If your mom is terminally ill, I agree that you can wait to get rid of the stuff.  As for her room, is there anywhere else in the house you can move the stuff to? You could take pictures of it in the new spot to show her to prove that you aren't throwing the stuff out.  If she believes you that you are just relocating it and not throwing it out will she let you move the stuff out of the room?

Frankies Girl

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Re: Hoarding Making Firefighting Harder
« Reply #37 on: September 21, 2015, 03:45:33 PM »
She won't even know you are getting rid of stuff, will she? So I would do whatever keeps you most sane. You can start to clean now or wait until she dies. Remember that you are not disrespecting her, just the insane part of her that clings to things she does not need. Why not say you are taking the stuff out of her room to store it in the basement and then sort through it at your leisure?

she's onto that, she seriously cannot let one piece of paper go unless she reads it herself.  I'm hoping her friends come through.  I think if the papers are done, I can help  with clothes and just stuff. The papers make me insane.  The only bad part of taking stuff out of the basement is the door is right next to her room.  I can't lift right now, so my dad had to do it and we had to make sure she was practically comatose, snuck by and filled his Forester. Before we took it to GoodWill, she saw it and now she hates us, both of us, it was bad! I told him to go right away (I can't drive right now).  The boxes are back in the damn basement, lol.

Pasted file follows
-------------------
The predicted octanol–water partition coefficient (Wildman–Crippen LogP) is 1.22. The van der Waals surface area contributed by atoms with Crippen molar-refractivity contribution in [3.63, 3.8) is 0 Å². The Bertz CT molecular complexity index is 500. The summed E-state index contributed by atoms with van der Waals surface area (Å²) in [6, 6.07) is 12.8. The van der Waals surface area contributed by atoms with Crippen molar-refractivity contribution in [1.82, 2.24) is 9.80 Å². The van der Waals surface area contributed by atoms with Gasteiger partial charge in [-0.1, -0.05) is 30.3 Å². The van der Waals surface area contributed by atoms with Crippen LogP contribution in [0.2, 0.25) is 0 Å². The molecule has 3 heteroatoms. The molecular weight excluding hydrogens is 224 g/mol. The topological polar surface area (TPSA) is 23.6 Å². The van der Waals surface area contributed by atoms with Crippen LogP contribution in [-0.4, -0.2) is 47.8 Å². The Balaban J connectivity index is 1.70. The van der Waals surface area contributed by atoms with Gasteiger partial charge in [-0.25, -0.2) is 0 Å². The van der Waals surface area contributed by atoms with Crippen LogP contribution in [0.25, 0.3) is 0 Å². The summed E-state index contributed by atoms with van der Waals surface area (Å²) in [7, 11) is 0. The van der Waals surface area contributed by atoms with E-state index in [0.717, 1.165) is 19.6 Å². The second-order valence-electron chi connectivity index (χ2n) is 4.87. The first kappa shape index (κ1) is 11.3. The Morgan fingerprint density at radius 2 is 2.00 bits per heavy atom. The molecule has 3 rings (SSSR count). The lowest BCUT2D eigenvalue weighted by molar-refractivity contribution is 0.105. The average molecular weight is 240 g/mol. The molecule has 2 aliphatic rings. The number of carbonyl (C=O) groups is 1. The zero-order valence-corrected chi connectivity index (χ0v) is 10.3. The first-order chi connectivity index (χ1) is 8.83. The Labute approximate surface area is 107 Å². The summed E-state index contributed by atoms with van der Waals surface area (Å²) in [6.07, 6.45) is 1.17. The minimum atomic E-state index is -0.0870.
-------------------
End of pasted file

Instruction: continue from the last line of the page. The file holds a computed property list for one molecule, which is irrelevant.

I think I should help after she is done with the papers, make her room a peaceful oasis.   And if I get better and can do stairs, start packing up stuff to donate later, when she is gone.  I do not want her last words to me be about how I didn't let her keep 4 salad spinners. No hurry on the basement, why get her upset?  How awesome would it be if she actually got to die in "the most beautiful bedroom I have ever had, I never dreamed we'd have this house."  So that room will get done come hell or high water.

If your mom is terminally ill, I agree that you can wait to get rid of the stuff.  As for her room, is there anywhere else in the house you can move the stuff to? You could take pictures of it in the new spot to show her to prove that you aren't throwing the stuff out.  If she believes you that you are just relocating it and not throwing it out will she let you move the stuff out of the room?

I think that is a great suggestion.